Gum pockets, also known as periodontal pockets, are spaces that form between the tooth and gums as a result of periodontitis. These pockets allow the accumulation of food and bacteria between gums and teeth, causing inflammation in the gums and pain. If they are left untreated, they can lead to damage to the tooth-supporting tissues and tooth loss. In this article, we will discuss what causes gum pockets, what factors contribute to their occurrence, and how you can prevent them from developing.
What Causes Gum Pockets?
Generally, poor oral hygiene is what causes gum pockets. Gingivitis, a mild form & beginning of gum disease, is an inflammatory disease that usually affects the gums. It occurs due to the accumulation of a sticky film of bacteria, known as dental plaque, on the gums and teeth as a result of poor oral hygiene. This plaque buildup irritates the gums, causing redness and swelling. Also, poor oral hygiene can cause a white tongue. If the plaque isn’t removed and gingivitis isn’t treated, the gum infection may spread to the tooth-supporting tissues. This condition is known as periodontitis, an advanced form of gum disease.
Periodontitis causes the gum to pull away from the tooth, which causes gum pockets. Gum pockets allow the accumulation of food debris and act as a breeding ground for bacteria, which increases the severity of the gum disease. These pockets increase in size over time if not treated. The size of gum pockets typically determines their severity, which is measured in millimeters (mm).
- Healthy: 1 – 3 mm
- Mild: 4 – 5 mm
- Moderate: 5 – 7 mm
- Severe: 7 – 12 mm
What are The Other Causes & Risk Factors of Gum Pockets?
What’s more, several factors can cause the development of gum pockets. They include what you eat, genetics, your age, medications, stress, and smoking. These factors contribute to gum disease and gum pockets.
- Smoking: people who smoke are more likely to develop periodontitis because it weakens the immune system, making it difficult for your body to fight infection and heal. Smoking is one of the most common risk factors for gum disease.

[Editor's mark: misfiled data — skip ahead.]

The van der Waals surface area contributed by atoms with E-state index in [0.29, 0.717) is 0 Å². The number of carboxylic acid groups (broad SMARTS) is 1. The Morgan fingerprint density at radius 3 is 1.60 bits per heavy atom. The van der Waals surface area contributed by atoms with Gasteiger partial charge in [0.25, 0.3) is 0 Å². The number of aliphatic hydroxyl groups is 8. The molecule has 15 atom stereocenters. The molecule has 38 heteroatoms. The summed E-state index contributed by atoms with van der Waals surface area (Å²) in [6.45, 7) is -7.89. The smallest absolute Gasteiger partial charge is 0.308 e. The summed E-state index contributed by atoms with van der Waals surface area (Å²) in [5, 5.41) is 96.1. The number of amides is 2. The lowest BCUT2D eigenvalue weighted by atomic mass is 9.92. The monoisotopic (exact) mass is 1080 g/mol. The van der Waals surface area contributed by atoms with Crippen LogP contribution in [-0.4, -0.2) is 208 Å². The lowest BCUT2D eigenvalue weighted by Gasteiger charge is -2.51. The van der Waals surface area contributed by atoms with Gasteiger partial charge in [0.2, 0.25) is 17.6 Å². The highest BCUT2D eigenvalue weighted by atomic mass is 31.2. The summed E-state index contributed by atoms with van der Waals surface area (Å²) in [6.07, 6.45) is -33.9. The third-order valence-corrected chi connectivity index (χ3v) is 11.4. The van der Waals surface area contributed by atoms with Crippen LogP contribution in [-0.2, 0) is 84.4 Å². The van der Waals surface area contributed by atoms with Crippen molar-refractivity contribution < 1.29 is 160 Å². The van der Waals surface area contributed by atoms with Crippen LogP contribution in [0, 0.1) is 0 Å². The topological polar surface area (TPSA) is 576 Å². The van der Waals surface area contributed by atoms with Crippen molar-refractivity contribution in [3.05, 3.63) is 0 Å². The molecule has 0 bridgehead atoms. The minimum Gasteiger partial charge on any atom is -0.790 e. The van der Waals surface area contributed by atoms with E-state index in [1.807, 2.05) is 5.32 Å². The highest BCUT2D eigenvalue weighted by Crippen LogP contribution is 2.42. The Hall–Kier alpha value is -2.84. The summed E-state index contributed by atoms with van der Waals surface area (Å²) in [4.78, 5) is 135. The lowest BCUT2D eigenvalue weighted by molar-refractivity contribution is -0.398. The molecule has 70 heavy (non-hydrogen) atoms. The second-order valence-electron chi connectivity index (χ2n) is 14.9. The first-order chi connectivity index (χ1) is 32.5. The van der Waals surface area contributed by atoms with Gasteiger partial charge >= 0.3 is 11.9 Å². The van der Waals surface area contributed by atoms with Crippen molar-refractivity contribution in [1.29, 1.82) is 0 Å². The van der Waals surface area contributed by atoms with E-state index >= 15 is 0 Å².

- Your Diet: Gum disease is closely linked to what you eat. A diet high in carbohydrates and sugar can lead to an increase in the level of bacteria present in your mouth.
- Vitamin C deficiency: it can weaken the gums and make them more susceptible to inflammation. Smoking also interferes with the absorption of vitamin C.
- Stress: it also plays a role in what causes gum pockets because stress weakens your immune system.
- Bruxism (teeth grinding/clenching): it can put pressure on the teeth and gums, causing damage to the periodontal ligaments and the development of gum pockets.
- Medications: some medications, such as steroids, anti-seizure drugs, and certain antidepressants have been found to increase the risk of gum disease since they suppress the immune system.
- Illnesses: Diabetes, Sjogren’s syndrome and lupus are illnesses that make your body more susceptible to gum disease.
- Age: as you age, your gums become more sensitive and are more likely to bleed when you brush your teeth. This increases the risk of gum disease and can cause what is known as deep periodontal/gum pockets.
- Genetics: Your genes also play a role in what causes gum pockets.
What are The Complications that Gum Pockets Causes?
How bad is gingivitis? If what causes gum pockets is left untreated, it can progress and lead to several complications, such as:
- Pain with chewing.
- Gum recession.
- A gum abscess (periodontal abscess) due to the spread of infection below the gumline.
- A tooth abscess (periapical abscess) due to the spread of the infection to the tooth pulp.
- loose teeth and eventually tooth loss.
So, you need to visit your dentist immediately to treat gum disease and gum pockets. Read more about treatment options for missing bottom front teeth.
If what causes gum pockets is left untreated, it may lead to advanced periodontitis and complications associated with it. In such a case, treatment is essential. Treatment options include what you can do at home and what your dentist can do during an appointment. Learn more about the differences between gingivitis vs periodontitis.
Home Care: What Can You Do?
You need to practice good oral hygiene habits to treat what causes gum pockets. Home remedies for gingivitis treatment include:
- Brush your teeth twice daily with a soft toothbrush.
- Use fluoride toothpaste for about two minutes.
- Floss at least once a day to remove foods and plaque from between teeth.
- Use a mouth rinse at least twice daily.
- If you wear braces, maintain good oral hygiene with braces.
- Eat a healthy diet and drink plenty of water.
- See your dentist regularly for checkups to monitor what causes gum pockets and reverse the condition before it worsens and leads to tooth loss.
At the Dental Office: What Can Your Dentist Do?
Your dentist may perform scaling and root planing to treat what causes gum pockets. Scaling removes tartar and plaque from your teeth while root planing smoothes the surface of your teeth, removing plaque build-up. In severe cases, your dentist may go even further with pocket reduction or flap surgery.
What Causes Gum Pockets – Conclusion
If you noticed a sharp increase in pain when chewing or brushing your teeth, it may be due to gum disease and pockets. What causes gum pockets? It could be from poor oral hygiene, genetic causes, smoking, medications like steroids or anti-seizure drugs, stress levels that suppress the immune system, or even your diet. You need to practice good oral hygiene habits. Also, your dentist can treat the problem by performing scaling and root planing. In severe cases, they may recommend pocket reduction surgery.